The true cost of food isn’t on the package
Factors such as greenhouse gas emissions, water pollution and soil erosion are not considered in today’s cost calculations of products and production systems. Nor are the effects these product and systems have on society and health. If such factors were taken into account, the true cost of maize production, for example, would be 2 to 2.5 times higher.
In addition, current agricultural practices are weakening the food system and reducing our future production capability. This means the agricultural sector must closely monitor how its practices influence soil fertility and access to clean water and energy.
The true cost of maize production in Zambia
Hivos is looking at the impact of this reality in Zambia, where limited food diversity and a decline in soil fertility are both the result of unsustainable agricultural practices and production focused on a single crop: maize.
In this context, Hivos commissioned Soil & More Impacts BV (SMI) to conduct a comparative true cost assessment of traditional maize production in Zambia’s Central Province, compared to alternative maize production systems using sustainable practices. This report provides an insight into the real costs of an agricultural system that focuses on maize as the only crop, and offers concrete solutions to lessen these costs. It concludes that the actual costs of production in Zambia’s current maize cultivation systems are on average 2.5 times higher than what is calculated in market prices. This finding is line with other true cost accounting studies.
What can we do?
Hivos recognizes that in order to adequately tackle today’s and tomorrow’s food security challenges, unsustainable agricultural practices must change. Furthermore, market prices need to reflect the real costs. If, and at what price, agricultural goods will be available in the future is determined by the agricultural practices used today. If we want to secure a sustainable future food supply, the agricultural system needs to shift towards more sustainable practices.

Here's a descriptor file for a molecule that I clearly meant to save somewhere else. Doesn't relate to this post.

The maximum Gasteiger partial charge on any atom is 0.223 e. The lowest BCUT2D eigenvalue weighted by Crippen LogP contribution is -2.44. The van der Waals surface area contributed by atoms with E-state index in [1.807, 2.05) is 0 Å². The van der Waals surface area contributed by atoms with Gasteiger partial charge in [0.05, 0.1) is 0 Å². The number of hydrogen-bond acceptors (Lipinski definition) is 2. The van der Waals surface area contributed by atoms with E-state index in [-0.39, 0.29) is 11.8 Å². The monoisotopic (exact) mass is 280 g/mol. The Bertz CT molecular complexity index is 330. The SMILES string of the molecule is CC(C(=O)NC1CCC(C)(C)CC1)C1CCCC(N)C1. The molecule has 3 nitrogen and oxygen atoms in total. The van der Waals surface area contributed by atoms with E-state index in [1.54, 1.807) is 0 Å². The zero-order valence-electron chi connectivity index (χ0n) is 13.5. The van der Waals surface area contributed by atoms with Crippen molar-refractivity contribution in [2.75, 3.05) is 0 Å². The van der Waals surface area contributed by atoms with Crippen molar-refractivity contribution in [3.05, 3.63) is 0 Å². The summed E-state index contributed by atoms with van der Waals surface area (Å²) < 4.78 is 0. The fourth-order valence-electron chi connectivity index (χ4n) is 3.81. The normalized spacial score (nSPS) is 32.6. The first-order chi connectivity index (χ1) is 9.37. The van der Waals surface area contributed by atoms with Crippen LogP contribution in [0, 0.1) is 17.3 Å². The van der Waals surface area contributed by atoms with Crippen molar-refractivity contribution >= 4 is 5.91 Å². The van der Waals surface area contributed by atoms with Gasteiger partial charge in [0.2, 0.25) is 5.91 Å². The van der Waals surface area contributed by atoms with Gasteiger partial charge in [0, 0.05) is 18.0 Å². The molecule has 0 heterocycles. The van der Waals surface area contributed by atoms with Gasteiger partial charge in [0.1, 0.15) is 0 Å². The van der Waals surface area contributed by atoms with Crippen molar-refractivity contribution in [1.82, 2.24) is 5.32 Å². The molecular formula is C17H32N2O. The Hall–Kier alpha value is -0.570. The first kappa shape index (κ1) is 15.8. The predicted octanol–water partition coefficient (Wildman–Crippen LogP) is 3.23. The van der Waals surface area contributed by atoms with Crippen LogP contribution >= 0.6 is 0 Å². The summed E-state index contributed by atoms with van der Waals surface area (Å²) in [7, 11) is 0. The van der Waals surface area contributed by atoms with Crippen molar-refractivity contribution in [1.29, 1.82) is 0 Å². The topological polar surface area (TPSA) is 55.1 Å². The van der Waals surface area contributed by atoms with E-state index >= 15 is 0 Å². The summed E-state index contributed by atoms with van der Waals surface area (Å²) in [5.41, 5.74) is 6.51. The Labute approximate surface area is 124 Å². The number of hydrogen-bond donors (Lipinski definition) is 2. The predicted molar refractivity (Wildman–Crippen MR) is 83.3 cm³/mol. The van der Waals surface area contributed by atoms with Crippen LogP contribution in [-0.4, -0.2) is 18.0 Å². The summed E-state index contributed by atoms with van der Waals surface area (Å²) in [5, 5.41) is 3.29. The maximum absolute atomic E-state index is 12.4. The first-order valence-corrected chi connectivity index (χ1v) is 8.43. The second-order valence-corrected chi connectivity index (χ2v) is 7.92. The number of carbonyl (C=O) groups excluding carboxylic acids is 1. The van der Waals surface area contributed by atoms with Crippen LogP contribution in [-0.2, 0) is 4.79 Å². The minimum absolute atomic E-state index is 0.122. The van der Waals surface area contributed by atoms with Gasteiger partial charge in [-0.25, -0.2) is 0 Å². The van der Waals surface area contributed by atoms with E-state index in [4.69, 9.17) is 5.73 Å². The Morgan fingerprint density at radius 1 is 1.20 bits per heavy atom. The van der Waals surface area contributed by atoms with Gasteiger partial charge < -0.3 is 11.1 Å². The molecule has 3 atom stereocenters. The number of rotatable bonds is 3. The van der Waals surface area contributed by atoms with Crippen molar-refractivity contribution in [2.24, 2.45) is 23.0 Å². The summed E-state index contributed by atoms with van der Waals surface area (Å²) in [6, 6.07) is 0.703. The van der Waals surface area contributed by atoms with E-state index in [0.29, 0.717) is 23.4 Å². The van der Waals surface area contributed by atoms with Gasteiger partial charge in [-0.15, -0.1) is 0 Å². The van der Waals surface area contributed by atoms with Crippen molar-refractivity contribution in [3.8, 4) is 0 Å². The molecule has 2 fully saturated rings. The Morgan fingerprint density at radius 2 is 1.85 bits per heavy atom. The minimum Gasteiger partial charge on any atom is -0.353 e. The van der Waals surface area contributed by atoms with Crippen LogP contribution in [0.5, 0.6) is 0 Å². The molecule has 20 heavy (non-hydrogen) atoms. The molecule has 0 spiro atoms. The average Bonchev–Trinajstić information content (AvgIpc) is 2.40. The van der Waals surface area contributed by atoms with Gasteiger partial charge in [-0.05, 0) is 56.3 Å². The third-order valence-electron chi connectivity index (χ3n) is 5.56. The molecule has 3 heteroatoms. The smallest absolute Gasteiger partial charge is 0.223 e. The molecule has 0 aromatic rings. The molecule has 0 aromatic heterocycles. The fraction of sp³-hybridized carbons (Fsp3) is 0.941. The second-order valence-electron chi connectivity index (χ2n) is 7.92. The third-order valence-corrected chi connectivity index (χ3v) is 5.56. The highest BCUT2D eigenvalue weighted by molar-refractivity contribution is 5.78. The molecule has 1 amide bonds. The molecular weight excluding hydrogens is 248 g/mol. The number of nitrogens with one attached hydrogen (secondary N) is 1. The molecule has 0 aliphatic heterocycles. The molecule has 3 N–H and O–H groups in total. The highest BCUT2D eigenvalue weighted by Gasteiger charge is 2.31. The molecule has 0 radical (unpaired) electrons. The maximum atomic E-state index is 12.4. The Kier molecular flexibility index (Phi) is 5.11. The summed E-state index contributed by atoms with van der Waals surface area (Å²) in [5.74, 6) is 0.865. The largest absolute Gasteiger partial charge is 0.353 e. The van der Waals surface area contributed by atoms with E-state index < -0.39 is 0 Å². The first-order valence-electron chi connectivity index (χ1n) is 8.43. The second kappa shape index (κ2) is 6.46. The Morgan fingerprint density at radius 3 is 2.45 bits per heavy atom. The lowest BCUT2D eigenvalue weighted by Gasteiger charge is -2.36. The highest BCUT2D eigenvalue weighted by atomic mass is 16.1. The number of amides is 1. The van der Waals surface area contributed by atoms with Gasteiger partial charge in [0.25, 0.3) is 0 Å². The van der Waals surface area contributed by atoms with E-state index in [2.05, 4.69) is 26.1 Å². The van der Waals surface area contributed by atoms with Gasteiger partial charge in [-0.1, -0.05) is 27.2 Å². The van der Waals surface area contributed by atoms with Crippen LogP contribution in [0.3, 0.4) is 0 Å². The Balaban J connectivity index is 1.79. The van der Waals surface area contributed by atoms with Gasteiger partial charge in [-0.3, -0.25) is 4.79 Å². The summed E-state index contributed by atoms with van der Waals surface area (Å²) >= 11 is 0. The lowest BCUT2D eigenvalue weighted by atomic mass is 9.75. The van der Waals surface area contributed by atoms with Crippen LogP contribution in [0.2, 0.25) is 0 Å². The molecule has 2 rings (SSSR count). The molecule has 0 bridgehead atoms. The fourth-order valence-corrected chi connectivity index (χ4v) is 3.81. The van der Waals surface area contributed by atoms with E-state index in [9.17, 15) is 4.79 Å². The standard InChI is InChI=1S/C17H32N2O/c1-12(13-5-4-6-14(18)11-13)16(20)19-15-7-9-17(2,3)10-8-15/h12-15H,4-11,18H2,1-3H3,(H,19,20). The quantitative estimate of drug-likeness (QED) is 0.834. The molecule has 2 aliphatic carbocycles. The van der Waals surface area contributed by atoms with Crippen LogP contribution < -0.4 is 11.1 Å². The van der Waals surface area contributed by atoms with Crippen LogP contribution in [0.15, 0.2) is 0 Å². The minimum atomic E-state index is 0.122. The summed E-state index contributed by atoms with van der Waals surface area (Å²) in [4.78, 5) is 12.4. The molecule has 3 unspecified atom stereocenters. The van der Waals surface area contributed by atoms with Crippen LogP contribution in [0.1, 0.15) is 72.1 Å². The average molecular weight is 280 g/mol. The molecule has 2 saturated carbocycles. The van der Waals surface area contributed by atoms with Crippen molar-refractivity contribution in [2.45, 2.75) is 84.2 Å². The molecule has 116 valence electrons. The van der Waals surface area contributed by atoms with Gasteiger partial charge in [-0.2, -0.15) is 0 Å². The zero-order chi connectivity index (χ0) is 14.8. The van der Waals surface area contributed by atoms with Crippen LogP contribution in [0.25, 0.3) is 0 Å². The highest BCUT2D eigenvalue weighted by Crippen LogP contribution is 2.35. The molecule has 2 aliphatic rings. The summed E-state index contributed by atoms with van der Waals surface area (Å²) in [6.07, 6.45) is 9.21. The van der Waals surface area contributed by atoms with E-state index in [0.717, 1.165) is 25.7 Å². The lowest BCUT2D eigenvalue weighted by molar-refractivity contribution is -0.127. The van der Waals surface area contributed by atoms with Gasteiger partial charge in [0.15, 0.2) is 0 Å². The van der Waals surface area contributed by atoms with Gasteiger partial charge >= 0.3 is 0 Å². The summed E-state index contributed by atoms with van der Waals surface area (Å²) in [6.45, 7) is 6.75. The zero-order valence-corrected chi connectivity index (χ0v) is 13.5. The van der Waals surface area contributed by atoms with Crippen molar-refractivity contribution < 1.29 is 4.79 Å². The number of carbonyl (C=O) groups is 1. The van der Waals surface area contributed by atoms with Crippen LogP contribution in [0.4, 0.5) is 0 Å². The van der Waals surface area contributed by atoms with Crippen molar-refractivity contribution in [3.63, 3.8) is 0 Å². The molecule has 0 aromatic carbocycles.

Sustainable production practices do exist
Sustainable farming practices do exist and are important to counter the effects of climate change. Examples include natural fertilization (using crop residues for composting), reducing tillage (agricultural preparation of soil), and using cover crops (plants grown primarily for the benefit of the soil rather than the crop yield). These practices reduce carbon emissions from the soil by about one third and even sequester additional CO2. Carbon sequestration, combined with compost application and crop residue management, also builds up soil, making better use of water and nutrients and reducing the risk of increasing production costs and crop failures.
Who needs to push this forward?
Governments must help accelerate the shift towards sustainable food systems that increase access, availability and affordability of diverse and nutritious foods. This entails investing in research and extension services, working with the private sector, and supporting smallholder farmers to adopt sustainable practices.
Farmers and agribusiness for their part need to invest more in the quality and health of soils – their main production asset – both to secure future profits and a sustainable supply of food.
The many benefits of sustainable practices
An increasing number of stakeholders in different sectors have been calling for policy frameworks that use accounting models to evaluate the external environmental costs mentioned above and integrate them into market prices. If we promote and incentivize a farming system that reduces risk for farmers by using sustainable practices, we can reduce the dramatic volatility of food prices, make the food system more resilient to climate change, and ultimately create environmental benefits.
Download the True-Cost-of-Maize-in-Zambia Discussion Paper